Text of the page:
In response to several recent letters, I agree that we need to preserve rural streams. I disagree that this requires giving up on urban streams. A lot can happen in urban streams. The proposed Westman Mill development lies in the middle of the historic estuary of Moxlie Creek, the most critical section of the stream, the place where fresh water and nutrients enter the marine environment. Driving 100-foot pilings into the heart of the estuary means it can never be restored. It would cost us nothing to say no.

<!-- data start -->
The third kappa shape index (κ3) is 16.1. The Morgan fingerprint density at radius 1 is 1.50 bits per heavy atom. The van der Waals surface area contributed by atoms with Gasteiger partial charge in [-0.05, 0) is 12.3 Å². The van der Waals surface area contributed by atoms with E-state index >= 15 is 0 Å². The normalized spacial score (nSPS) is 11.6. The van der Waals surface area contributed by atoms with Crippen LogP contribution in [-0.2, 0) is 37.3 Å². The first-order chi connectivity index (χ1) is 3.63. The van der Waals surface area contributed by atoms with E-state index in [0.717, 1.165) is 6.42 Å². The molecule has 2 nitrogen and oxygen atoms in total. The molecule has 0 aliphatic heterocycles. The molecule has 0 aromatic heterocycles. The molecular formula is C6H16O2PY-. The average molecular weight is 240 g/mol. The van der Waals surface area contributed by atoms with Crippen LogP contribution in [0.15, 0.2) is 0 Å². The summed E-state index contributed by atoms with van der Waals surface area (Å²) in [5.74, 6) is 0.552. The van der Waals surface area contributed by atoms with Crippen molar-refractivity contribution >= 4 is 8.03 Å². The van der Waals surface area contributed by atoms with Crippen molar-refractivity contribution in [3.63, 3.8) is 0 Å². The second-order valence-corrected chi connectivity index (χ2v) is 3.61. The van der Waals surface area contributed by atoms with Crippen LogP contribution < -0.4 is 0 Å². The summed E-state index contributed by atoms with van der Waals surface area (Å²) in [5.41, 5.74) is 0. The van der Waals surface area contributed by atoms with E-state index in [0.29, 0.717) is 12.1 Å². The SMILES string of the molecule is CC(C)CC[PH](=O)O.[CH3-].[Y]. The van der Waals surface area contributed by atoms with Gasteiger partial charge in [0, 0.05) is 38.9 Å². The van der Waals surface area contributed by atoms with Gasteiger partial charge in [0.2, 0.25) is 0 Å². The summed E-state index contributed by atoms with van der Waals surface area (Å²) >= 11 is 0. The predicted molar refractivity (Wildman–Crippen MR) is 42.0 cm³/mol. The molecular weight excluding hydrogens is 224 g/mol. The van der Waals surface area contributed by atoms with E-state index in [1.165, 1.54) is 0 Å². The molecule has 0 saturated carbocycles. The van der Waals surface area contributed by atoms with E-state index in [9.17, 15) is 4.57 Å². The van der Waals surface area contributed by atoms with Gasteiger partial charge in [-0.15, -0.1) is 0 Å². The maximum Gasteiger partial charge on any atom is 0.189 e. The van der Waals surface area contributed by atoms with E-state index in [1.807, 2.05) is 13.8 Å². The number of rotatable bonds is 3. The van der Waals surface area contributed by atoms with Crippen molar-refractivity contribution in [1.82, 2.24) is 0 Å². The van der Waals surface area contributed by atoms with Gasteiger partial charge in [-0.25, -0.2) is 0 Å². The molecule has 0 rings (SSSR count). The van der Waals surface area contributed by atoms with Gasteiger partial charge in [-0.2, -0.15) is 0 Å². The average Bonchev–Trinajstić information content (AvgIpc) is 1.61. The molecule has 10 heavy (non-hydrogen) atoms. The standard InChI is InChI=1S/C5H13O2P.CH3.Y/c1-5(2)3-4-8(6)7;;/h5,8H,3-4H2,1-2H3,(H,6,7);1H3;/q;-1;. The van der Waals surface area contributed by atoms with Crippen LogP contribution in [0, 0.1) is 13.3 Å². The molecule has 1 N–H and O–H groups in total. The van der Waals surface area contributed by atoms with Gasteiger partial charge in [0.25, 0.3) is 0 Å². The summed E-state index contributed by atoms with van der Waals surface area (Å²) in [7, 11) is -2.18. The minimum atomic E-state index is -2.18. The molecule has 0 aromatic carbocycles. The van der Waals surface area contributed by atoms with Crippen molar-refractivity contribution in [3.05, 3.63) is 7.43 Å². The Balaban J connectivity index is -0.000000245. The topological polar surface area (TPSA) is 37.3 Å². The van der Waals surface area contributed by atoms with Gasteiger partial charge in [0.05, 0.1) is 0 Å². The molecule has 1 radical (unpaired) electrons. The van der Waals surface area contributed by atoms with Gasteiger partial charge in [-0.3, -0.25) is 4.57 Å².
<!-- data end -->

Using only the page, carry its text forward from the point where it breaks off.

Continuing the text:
The Puget Sound lowlands ecoregion is heavily urbanized. If we’re going to give up on urban streams, we’re giving up on orcas, salmon, diving ducks and other species that rely on a healthy food web. In aquatic environments, it all begins with plankton and plankton require sunlight.
To fully understand how out of step Olympia is, check out: California Creek in Blaine, Carpenter Creek in Kingston, Clear Creek in Silverdale, Edmonds Marsh, Lake Merritt estuary, Alviso Marsh, Elkhorn Slough, Bolsa Chica and the Arroyo Burro estuary in Santa Barbara. Many inland communities such as Walla Walla and San Luis Obispo that lack an estuary still recognize the value of their streams. No other place on earth has such disdain for its streams.